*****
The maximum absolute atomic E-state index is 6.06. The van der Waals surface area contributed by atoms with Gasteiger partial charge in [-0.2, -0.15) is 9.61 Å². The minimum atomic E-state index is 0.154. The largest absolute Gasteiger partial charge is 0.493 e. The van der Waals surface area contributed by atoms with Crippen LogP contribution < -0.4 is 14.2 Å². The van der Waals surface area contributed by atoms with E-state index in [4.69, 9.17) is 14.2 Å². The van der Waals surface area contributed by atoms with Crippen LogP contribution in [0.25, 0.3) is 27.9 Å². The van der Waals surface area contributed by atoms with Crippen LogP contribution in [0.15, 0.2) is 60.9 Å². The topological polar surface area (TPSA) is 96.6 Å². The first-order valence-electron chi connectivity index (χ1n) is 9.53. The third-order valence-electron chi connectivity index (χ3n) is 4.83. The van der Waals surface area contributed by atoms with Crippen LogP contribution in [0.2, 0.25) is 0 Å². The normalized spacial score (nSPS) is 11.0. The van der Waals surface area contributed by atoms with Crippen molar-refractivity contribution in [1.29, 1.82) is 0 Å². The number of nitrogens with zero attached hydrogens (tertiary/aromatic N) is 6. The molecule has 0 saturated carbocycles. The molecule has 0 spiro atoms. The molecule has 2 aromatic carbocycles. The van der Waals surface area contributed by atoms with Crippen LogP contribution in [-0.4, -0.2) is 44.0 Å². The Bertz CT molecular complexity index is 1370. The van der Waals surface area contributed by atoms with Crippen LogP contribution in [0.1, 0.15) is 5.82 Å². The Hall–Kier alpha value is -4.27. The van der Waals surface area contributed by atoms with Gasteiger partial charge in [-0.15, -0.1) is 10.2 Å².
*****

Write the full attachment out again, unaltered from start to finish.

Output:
The maximum absolute atomic E-state index is 6.06. The van der Waals surface area contributed by atoms with Gasteiger partial charge in [-0.2, -0.15) is 9.61 Å². The minimum atomic E-state index is 0.154. The largest absolute Gasteiger partial charge is 0.493 e. The van der Waals surface area contributed by atoms with Crippen LogP contribution < -0.4 is 14.2 Å². The van der Waals surface area contributed by atoms with E-state index in [4.69, 9.17) is 14.2 Å². The van der Waals surface area contributed by atoms with Crippen LogP contribution in [0.25, 0.3) is 27.9 Å². The van der Waals surface area contributed by atoms with Crippen LogP contribution in [0.15, 0.2) is 60.9 Å². The topological polar surface area (TPSA) is 96.6 Å². The first-order valence-electron chi connectivity index (χ1n) is 9.53. The third-order valence-electron chi connectivity index (χ3n) is 4.83. The van der Waals surface area contributed by atoms with Crippen LogP contribution in [0.2, 0.25) is 0 Å². The normalized spacial score (nSPS) is 11.0. The van der Waals surface area contributed by atoms with Crippen molar-refractivity contribution in [1.29, 1.82) is 0 Å². The number of nitrogens with zero attached hydrogens (tertiary/aromatic N) is 6. The molecule has 0 saturated carbocycles. The molecule has 0 spiro atoms. The molecule has 2 aromatic carbocycles. The van der Waals surface area contributed by atoms with Crippen LogP contribution in [-0.4, -0.2) is 44.0 Å². The Bertz CT molecular complexity index is 1370. The van der Waals surface area contributed by atoms with Crippen LogP contribution in [0.1, 0.15) is 5.82 Å². The Hall–Kier alpha value is -4.27. The van der Waals surface area contributed by atoms with Gasteiger partial charge in [-0.15, -0.1) is 10.2 Å².